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Surg Endosc. 2006 Jan;20(1):142-8. Epub 2005 Dec 7.

Initial experience with hand-assisted laparoscopic distal pancreatectomy.

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Department of Surgery, Memorial Sloan Kettering Cancer Centre, USA.



Hand-assisted laparoscopic distal pancreatectomy, with or without splenectomy, is gradually gaining acceptance, although its ultimate benefit is yet to be confirmed. This study aimed to report our initial experience with hand-assisted laparoscopic distal pancreatectomy.


A retrospective review of a prospectively collected database including 17 patients during the period 2002-2004 was conducted. The median age was 60 years (range, 29-85 years), and the female-to-male ratio was 13:4. The preoperative diagnoses included benign and malignant conditions. Besides two to three ports, a hand port was placed in the upper midline to aid in dissection. The pancreas was divided with a stapler in all the patients, and drains were placed in 10 patients (70%).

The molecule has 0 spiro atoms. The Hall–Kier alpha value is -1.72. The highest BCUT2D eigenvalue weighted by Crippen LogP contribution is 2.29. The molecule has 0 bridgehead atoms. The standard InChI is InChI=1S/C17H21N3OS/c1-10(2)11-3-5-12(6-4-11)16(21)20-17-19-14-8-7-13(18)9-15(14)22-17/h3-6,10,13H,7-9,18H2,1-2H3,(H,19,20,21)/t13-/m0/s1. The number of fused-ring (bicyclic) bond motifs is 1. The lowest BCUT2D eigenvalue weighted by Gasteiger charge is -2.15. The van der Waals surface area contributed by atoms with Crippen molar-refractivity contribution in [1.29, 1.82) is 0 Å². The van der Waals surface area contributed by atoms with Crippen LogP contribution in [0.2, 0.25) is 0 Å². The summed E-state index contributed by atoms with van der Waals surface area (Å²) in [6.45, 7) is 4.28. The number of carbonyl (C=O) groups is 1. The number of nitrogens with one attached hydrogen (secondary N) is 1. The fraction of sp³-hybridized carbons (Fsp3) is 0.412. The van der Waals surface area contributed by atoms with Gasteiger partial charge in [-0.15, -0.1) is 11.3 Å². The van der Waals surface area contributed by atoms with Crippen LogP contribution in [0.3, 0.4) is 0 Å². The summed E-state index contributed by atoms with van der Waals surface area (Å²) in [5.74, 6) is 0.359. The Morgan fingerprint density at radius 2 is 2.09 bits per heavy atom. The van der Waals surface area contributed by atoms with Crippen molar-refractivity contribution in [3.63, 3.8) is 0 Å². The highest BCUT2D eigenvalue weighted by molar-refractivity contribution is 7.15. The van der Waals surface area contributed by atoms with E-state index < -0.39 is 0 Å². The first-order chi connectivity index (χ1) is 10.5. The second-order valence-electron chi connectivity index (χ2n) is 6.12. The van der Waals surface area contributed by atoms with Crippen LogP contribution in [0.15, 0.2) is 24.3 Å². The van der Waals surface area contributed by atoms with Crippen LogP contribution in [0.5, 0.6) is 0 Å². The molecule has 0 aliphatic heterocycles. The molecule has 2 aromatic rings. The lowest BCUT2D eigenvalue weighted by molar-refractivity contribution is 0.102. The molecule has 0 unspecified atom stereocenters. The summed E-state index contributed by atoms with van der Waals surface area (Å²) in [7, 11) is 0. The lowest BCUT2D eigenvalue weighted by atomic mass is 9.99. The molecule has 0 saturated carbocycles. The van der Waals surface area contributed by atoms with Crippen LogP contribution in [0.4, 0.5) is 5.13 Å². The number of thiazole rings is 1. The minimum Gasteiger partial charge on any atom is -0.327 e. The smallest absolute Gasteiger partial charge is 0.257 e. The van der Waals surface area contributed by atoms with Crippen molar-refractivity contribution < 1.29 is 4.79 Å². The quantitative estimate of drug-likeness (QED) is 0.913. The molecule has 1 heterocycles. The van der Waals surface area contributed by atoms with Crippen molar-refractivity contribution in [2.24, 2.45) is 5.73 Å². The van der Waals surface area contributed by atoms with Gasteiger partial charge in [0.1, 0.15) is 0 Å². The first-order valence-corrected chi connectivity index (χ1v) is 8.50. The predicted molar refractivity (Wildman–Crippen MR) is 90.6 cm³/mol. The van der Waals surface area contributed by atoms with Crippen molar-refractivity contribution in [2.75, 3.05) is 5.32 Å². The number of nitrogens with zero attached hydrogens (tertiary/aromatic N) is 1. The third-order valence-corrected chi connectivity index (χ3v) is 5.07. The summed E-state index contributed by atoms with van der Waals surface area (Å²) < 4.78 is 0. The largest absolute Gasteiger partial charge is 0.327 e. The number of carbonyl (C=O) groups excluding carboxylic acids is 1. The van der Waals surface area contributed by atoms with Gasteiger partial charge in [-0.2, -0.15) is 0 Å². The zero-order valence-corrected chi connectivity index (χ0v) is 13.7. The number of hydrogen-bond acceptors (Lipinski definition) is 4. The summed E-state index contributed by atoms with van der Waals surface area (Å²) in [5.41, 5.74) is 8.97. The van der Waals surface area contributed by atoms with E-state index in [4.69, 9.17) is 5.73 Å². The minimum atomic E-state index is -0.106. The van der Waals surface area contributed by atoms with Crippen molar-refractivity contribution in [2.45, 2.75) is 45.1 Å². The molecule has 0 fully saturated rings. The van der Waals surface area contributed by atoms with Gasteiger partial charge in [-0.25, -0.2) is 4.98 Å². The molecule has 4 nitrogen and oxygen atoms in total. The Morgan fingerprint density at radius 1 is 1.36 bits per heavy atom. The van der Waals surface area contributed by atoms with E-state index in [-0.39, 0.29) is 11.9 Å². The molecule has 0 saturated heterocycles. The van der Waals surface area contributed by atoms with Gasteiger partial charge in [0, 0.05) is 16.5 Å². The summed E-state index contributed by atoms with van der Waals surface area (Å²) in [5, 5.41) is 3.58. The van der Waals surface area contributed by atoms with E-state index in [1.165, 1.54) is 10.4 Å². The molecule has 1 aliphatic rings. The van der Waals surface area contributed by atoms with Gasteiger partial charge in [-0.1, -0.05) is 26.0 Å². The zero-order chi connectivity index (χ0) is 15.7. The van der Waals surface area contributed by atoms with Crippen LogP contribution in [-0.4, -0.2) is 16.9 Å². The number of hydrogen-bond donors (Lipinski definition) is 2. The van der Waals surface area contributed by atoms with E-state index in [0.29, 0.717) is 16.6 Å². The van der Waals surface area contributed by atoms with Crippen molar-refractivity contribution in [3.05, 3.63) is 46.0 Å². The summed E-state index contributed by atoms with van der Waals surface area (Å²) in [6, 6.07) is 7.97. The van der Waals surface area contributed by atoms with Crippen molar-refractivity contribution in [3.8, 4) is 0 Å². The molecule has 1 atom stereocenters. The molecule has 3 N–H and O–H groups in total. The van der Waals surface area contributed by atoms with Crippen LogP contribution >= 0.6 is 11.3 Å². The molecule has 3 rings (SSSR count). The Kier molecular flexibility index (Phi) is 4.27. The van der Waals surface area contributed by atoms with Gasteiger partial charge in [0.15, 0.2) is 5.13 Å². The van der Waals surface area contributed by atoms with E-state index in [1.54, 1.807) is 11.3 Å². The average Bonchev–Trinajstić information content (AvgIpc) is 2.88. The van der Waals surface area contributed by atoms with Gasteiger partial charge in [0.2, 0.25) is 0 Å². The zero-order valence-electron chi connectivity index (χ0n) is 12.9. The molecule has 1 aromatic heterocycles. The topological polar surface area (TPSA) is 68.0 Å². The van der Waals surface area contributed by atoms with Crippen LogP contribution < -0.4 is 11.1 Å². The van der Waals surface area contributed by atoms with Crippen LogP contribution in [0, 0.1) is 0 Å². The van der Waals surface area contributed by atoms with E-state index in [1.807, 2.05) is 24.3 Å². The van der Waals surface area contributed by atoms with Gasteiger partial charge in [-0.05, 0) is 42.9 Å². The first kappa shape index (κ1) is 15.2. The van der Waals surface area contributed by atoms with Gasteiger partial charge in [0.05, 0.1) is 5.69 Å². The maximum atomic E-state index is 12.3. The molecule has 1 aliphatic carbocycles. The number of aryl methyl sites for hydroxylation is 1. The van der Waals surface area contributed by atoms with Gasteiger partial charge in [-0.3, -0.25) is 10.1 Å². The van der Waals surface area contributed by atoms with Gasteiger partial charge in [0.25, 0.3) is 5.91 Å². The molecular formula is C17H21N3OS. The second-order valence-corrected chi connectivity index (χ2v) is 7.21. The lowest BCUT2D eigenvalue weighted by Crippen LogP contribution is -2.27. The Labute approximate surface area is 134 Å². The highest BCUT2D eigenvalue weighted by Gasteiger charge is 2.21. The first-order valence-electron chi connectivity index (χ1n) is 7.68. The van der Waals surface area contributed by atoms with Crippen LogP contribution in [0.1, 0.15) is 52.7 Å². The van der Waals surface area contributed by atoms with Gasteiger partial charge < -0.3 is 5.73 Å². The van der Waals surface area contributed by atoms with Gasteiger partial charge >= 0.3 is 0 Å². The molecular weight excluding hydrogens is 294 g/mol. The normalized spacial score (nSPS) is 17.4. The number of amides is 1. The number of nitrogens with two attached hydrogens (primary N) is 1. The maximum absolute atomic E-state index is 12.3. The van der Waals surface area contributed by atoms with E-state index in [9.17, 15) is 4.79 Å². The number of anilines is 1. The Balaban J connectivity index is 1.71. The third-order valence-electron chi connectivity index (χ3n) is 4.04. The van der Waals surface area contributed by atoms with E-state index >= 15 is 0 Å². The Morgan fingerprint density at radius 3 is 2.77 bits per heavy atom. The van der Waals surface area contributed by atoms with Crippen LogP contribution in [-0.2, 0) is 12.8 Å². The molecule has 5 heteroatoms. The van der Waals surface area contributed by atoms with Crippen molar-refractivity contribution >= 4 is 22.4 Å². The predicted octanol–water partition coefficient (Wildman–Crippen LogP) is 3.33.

One patient was found to be unresectable because of celiac artery involvement, and 2 of the remaining 16 patients underwent conversion to an open procedure. The median operating time was 196 min (range, 128-235 min). The mean tumor size was 4 cm (range, 2-7 cm), and the estimated blood loss was 125 ml (range, 50-1,250 ml). The median time to resumption of a regular diet was 3.5 days (range, 2-9 days), and the time to conversion to oral pain medications was 3 days (range, 2-9 days). The length of hospital stay was 5.5 days (range, 4-18 days), with a majority of the patients (11 patients, 78%) staying less than 7 days. There were no mortalities. The overall postoperative morbidity rate was 25%, and the morbidities consisted of pancreatic leak/fistula (2 patients, 14%) and fever (1 patient). The margins were negative in 10 (76%) of the relevant 13 patients. At a median follow-up period of 3.8 months (range, 5-14 months), 11 (84%) of 13 patients had no evidence of disease recurrence.


The minimally invasive approach to pancreatic disease is safe and technically feasible. Further large studies with longer follow-up periods are necessary to determine the role of laparoscopic surgery in the management of pancreatic disease.

[Indexed for MEDLINE]

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